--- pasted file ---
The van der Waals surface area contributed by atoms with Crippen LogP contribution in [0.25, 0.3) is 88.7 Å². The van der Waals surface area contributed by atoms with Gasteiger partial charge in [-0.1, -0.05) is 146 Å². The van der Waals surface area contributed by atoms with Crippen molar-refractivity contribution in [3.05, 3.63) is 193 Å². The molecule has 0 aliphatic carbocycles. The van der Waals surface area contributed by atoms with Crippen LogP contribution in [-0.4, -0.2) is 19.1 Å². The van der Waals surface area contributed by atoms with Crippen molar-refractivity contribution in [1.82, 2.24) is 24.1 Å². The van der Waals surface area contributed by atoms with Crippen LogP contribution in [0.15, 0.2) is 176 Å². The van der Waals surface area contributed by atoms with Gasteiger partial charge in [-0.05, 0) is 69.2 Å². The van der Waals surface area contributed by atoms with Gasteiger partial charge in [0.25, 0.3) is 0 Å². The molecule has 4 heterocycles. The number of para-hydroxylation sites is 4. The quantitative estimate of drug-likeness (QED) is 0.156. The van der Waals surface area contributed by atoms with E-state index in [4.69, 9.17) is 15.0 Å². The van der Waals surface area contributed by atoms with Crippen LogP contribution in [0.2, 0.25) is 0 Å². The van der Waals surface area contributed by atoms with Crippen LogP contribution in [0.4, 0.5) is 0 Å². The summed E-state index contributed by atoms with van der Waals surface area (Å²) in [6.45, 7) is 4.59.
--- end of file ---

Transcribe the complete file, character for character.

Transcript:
The van der Waals surface area contributed by atoms with Crippen LogP contribution in [0.25, 0.3) is 88.7 Å². The van der Waals surface area contributed by atoms with Gasteiger partial charge in [-0.1, -0.05) is 146 Å². The van der Waals surface area contributed by atoms with Crippen molar-refractivity contribution in [3.05, 3.63) is 193 Å². The molecule has 0 aliphatic carbocycles. The van der Waals surface area contributed by atoms with Crippen LogP contribution in [-0.4, -0.2) is 19.1 Å². The van der Waals surface area contributed by atoms with Crippen molar-refractivity contribution in [1.82, 2.24) is 24.1 Å². The van der Waals surface area contributed by atoms with Crippen LogP contribution in [0.15, 0.2) is 176 Å². The van der Waals surface area contributed by atoms with Gasteiger partial charge in [-0.05, 0) is 69.2 Å². The van der Waals surface area contributed by atoms with Gasteiger partial charge in [0.25, 0.3) is 0 Å². The molecule has 4 heterocycles. The number of para-hydroxylation sites is 4. The quantitative estimate of drug-likeness (QED) is 0.156. The van der Waals surface area contributed by atoms with E-state index in [4.69, 9.17) is 15.0 Å². The van der Waals surface area contributed by atoms with Crippen LogP contribution in [0.2, 0.25) is 0 Å². The van der Waals surface area contributed by atoms with Crippen LogP contribution in [0.4, 0.5) is 0 Å². The summed E-state index contributed by atoms with van der Waals surface area (Å²) in [6.45, 7) is 4.59.